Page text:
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Translation help for a Medieval phrase

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Translation help for a Medieval phrase

Postby autophile » Thu Aug 06, 2009 9:00 pm

Salvete, and thanks to all helping me with this and other sentences. I'm learning more and more, which means hopefully I have to bother you guys less and less!

I think I have the first sentence, but I'm including it for context. I have most of the second sentence. I may not have worded the translation quite well, though, and I've highlighted the questionable parts.

Hanc protestationem meam non sine causa toti huic operi nostro praeposui, propterea quod noverim plures esse futuros: qui cum ea, quae scripsimus, intelligere nequeant, ad iniurias conversi, bona & sancta studia nostra malis artibus aut superstitiosis adinventionibus sint concessuri.

His, cum futuri sint, & omnibus haec nostra synthemata sunt lecturi, attente supplicamus, ut si hanc secretam traditionem nostram intellexerint, perpetuo fervent occultam, nec mysteria tam miranda transfundant in publicum.


I have put this, my declaration, in front of this, our complete work, not without reason, because I may learn that there will be more: anyone, when they may not be able to understand what I have written, turning towards injury, might be ready to consign our good & holy study to evil science or superstitious inventions.

To these, seeing that they might exist, and to anyone whatsoever reading this, our synthesis, we beg you to pay attention, so that if they understand this, our secret tradition, they will continually be busy with the secret, and they should not transfer? pour out? the mysteries to be so marvelled at in public.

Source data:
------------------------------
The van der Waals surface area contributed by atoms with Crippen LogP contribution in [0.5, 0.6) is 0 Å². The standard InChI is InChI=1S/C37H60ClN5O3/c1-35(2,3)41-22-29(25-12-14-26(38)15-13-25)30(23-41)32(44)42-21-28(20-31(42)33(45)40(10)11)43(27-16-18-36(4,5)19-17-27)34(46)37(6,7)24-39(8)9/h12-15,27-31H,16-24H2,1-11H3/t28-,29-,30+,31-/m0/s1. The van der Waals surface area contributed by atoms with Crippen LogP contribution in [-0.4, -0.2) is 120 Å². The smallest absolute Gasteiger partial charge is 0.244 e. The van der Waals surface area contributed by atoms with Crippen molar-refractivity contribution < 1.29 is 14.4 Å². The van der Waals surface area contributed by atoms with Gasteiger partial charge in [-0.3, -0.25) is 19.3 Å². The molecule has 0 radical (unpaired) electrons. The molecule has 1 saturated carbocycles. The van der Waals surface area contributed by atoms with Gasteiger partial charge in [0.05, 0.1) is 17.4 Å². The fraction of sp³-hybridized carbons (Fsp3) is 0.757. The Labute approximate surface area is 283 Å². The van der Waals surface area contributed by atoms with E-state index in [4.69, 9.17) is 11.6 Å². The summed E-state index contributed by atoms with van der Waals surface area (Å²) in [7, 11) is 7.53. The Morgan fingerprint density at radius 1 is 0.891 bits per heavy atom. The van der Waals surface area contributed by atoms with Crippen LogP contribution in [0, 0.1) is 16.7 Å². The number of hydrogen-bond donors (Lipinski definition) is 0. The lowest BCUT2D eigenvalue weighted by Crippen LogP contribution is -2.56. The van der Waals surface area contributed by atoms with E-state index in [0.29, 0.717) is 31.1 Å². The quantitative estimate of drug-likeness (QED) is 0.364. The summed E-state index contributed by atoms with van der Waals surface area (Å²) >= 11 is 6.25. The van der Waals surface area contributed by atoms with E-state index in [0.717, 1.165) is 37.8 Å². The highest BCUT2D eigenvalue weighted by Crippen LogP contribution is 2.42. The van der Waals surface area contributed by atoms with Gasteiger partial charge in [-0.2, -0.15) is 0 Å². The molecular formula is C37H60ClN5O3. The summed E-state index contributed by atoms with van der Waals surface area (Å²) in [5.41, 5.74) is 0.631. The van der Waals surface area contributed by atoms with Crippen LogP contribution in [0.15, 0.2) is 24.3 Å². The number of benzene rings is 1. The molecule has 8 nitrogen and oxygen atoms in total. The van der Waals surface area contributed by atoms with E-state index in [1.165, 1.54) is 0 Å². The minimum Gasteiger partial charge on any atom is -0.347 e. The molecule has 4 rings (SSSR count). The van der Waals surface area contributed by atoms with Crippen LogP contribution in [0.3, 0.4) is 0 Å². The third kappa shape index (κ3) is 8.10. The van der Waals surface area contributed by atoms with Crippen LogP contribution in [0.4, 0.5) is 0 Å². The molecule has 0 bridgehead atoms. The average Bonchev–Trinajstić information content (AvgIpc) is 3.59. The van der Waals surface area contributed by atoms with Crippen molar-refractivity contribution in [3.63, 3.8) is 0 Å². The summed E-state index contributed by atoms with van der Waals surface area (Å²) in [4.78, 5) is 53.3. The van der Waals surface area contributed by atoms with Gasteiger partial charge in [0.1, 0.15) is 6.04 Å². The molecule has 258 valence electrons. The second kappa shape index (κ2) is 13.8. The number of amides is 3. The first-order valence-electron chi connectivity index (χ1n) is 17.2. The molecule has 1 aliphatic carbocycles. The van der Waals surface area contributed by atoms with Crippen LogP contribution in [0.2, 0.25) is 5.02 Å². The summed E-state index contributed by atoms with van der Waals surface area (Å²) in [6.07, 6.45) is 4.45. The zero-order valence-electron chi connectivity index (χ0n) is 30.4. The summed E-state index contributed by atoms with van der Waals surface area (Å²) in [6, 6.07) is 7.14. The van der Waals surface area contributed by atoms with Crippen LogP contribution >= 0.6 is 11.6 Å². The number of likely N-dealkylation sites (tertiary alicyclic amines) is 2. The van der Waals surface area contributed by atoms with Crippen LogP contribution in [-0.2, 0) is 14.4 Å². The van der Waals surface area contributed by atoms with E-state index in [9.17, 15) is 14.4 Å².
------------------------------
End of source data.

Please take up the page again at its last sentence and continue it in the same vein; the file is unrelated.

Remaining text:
Valete,

--Rob
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Re: Translation help for a Medieval phrase

Postby adrianus » Fri Aug 07, 2009 2:32 am

Salve, autophile. Sic anglicè verto.
This declaration of mine I have placed right at the front of this work of ours [/mine, really] for a reason, on account of the fact that I knew that there would be many who, since they might not be able to understand those things we [/I] have written, resorting to insults, might be likely to attribute our [/my] honest, pious studies to the evil arts or superstitious inventions.

To these people, whoever they may turn out to be [your "seeing that they might exist" is more accurate, I think,—rather "since they are likely to exist" // quod tu ipse scripsisti melius est, ut opinor], and to everyone about to read our [/my] guides, we [/I] ardently pray that, if they understand [/will have understood] this secret account of ours [/mine], they will forever promote the occult [/hidden knowledge], and they will publicize not [its] mysteries but more [its] wonders [/alternatively, not the mysteries but more the wonders will be transferred into the open].
I'm writing in Latin hoping for correction, and not because I'm confident in how I express myself. Latinè scribo ut ab omnibus corrigar, non quod confidenter me exprimam.
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Re: Translation help for a Medieval phrase

Postby autophile » Fri Aug 07, 2009 6:32 pm

Salve, Adriane:

Thank you, your translation certainly gave me some things to remember (especially the "this, our X" vs "this X of ours"). There are a few things which lead me to believe that perhaps my dictionary isn't the best (Lewis and Short). For example:

You have toti meaning right while L+S has all, entire, wholly, entirely, completely....

synthema isn't even in L+S.